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Publication numberUS4021351 A
Publication typeGrant
Application numberUS 05/627,078
Publication dateMay 3, 1977
Filing dateOct 30, 1975
Priority dateOct 30, 1975
Publication number05627078, 627078, US 4021351 A, US 4021351A, US-A-4021351, US4021351 A, US4021351A
InventorsDonald T. Bray
Original AssigneeDesalination Systems, Inc.
Export CitationBiBTeX, EndNote, RefMan
External Links: USPTO, USPTO Assignment, Espacenet
Membrane cartridge with improved central collection tube
US 4021351 A
Abstract
A spiral wound reverse osmosis or ultrafiltration membrane cartridge has a central collection tube fabricated from a plurality of interlocking segments; the center segments are perforated and the segment at each end is imperforate. The side edges of the cartridge membrane leaves and the permeate transfer sheet are sealingly attached to the central collection tube by circumferential bands of glue located outboard of the juncture of the imperforate end segments with adjacent perforate center segments. Substantial fabrication economies result from injection molding the center segments as identical bodies from a single die; and injection molding the end segments also as identical bodies from a single die.
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Claims(4)
I claim:
1. A membrane cartridge having a central permeate collection tube with a membrane leaf, a permeate transfer sheet, and a spacer sheet spirally wound around said central permeate collection tube, and having side edge areas of said membrane leaves and of said permeate transfer sheet sealingly attached to each other and to said central permeate collection tube; in which the improvement comprises:
(a) said permeate collection tube fabricated from a plurality of interlocking tubular segments fitted together end-to-end, each of the center segments of said permeate collection tube having a plurality of perforations longitudinally spaced and generally aligned along its length, said perforations also being generally aligned after assembly of said center segments, and the end segments of said central permeate collection tube being imperforate; and,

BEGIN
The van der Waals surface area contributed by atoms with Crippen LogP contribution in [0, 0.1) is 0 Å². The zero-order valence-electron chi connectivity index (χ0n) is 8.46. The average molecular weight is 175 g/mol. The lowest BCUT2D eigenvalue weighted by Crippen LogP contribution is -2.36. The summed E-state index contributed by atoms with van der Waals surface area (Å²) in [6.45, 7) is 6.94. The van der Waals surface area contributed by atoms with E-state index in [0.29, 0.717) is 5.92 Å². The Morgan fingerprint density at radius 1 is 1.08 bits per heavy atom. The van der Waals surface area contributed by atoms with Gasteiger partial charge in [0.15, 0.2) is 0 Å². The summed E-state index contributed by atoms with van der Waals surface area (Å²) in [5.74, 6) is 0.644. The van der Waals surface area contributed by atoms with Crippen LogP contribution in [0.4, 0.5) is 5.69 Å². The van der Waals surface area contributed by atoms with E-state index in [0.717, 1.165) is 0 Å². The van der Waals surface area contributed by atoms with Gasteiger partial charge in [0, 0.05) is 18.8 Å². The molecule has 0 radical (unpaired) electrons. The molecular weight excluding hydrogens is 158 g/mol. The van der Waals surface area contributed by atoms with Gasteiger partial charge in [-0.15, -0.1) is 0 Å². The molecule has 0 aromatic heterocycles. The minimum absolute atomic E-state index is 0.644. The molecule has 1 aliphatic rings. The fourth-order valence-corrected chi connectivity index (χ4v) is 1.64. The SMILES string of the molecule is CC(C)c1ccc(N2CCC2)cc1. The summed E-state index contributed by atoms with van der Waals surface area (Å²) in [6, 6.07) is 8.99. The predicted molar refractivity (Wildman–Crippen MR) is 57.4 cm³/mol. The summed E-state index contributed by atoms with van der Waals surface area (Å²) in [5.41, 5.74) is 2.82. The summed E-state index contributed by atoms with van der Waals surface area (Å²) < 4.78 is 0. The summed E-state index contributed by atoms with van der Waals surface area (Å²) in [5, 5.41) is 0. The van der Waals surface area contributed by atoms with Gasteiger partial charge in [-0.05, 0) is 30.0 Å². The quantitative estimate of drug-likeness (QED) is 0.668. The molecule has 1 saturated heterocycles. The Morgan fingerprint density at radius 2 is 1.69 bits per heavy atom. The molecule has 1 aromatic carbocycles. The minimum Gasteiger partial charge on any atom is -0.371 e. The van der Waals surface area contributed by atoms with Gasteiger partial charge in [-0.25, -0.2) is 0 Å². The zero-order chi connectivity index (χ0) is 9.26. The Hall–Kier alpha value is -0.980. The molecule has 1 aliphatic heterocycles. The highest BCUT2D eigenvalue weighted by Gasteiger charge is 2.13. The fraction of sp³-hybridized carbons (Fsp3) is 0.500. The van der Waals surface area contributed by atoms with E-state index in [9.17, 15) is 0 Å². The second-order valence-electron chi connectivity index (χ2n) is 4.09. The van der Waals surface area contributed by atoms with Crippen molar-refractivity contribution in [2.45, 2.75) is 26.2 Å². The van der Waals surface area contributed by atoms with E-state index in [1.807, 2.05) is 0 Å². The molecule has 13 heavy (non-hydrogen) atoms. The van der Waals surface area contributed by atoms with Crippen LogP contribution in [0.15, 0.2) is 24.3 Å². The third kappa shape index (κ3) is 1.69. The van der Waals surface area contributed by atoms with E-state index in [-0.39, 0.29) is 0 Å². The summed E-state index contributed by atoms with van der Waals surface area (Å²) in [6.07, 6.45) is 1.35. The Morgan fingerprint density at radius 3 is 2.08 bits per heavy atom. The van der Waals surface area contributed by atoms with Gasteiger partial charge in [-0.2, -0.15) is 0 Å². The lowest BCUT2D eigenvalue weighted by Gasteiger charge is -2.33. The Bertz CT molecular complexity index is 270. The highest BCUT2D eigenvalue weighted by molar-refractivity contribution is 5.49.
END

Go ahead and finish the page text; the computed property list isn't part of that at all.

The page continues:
(b) the side edge areas of said membrane leaf and said permeate transfer sheet being sealingly attached to said permeate collection tube by circumferential glue lines located outboard of the junctures of the said end segments of said permeate collection tube with adjacent perforated center segments of said permeate collection tube.
2. A membrane cartridge according to claim 1, in which each of said interlocking segments of said central permeate collection tube has a reduced external diameter extension at its one end, and an enlarged internal diameter extension at its other end, said reduced external diameter extension of one segment being of diameter to snugly fit and mate with the enlarged internal diameter extension of an adjacent segment.
3. A membrane cartridge according to claim 2, in which indexing means maintain the reduced diameter extensions of center segments with perforations aligned with overlying extensions of adjacent segments.
4. A membrane cartridge according to claim 3 in which said indexing means comprise a tongue on one extension of each of said segments, and a groove on the other extension of each of said segments, to mate with said tongue on the extension of an adjacent segment.
Description
BACKGROUND OF THE INVENTION

1. The Field of the Invention

This invention relates to a reverse osmosis or ultrafiltration membrane cartridge having an improved central collection tube.

2. The Prior Art

Reverse osmosis and ultrafiltration membrane cartridges have often been produced by winding a membrane leaf or leaves, a permeate transfer sheet, and a spacer sheet around a perforated central collection tube. The permeate transfer sheet collects permeate passing through the membrane leaf or leaves for passage through perforations or apertures in the collection tube into its interior, and thence through the collection tube out of the pressure resistant casing in which this may be housed, to facilities for use, disposal or storage. Such cartridges are known as spiral wound cartridges and are described in U.S. Pat. Nos. 3,417,870; 3,493,496; and 3,542,203, among others.